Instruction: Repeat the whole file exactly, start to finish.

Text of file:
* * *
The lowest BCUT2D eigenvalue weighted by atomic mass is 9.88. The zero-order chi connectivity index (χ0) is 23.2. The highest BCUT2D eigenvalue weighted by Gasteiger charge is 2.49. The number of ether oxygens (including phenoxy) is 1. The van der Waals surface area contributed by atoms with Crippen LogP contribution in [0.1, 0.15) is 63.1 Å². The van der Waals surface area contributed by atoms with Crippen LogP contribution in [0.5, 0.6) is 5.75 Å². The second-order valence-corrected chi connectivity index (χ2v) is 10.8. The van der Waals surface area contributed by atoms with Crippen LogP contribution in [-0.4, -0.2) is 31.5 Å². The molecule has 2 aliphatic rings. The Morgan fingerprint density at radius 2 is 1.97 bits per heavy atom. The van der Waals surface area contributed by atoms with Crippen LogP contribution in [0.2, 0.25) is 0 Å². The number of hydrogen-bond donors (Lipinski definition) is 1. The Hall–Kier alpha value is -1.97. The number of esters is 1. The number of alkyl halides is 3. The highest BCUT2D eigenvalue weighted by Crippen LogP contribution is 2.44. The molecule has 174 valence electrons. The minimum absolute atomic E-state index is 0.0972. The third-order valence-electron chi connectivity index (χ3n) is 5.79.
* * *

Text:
The lowest BCUT2D eigenvalue weighted by atomic mass is 9.88. The zero-order chi connectivity index (χ0) is 23.2. The highest BCUT2D eigenvalue weighted by Gasteiger charge is 2.49. The number of ether oxygens (including phenoxy) is 1. The van der Waals surface area contributed by atoms with Crippen LogP contribution in [0.1, 0.15) is 63.1 Å². The van der Waals surface area contributed by atoms with Crippen LogP contribution in [0.5, 0.6) is 5.75 Å². The second-order valence-corrected chi connectivity index (χ2v) is 10.8. The van der Waals surface area contributed by atoms with Crippen LogP contribution in [-0.4, -0.2) is 31.5 Å². The molecule has 2 aliphatic rings. The Morgan fingerprint density at radius 2 is 1.97 bits per heavy atom. The van der Waals surface area contributed by atoms with Crippen LogP contribution in [0.2, 0.25) is 0 Å². The number of hydrogen-bond donors (Lipinski definition) is 1. The Hall–Kier alpha value is -1.97. The number of esters is 1. The number of alkyl halides is 3. The highest BCUT2D eigenvalue weighted by Crippen LogP contribution is 2.44. The molecule has 174 valence electrons. The minimum absolute atomic E-state index is 0.0972. The third-order valence-electron chi connectivity index (χ3n) is 5.79.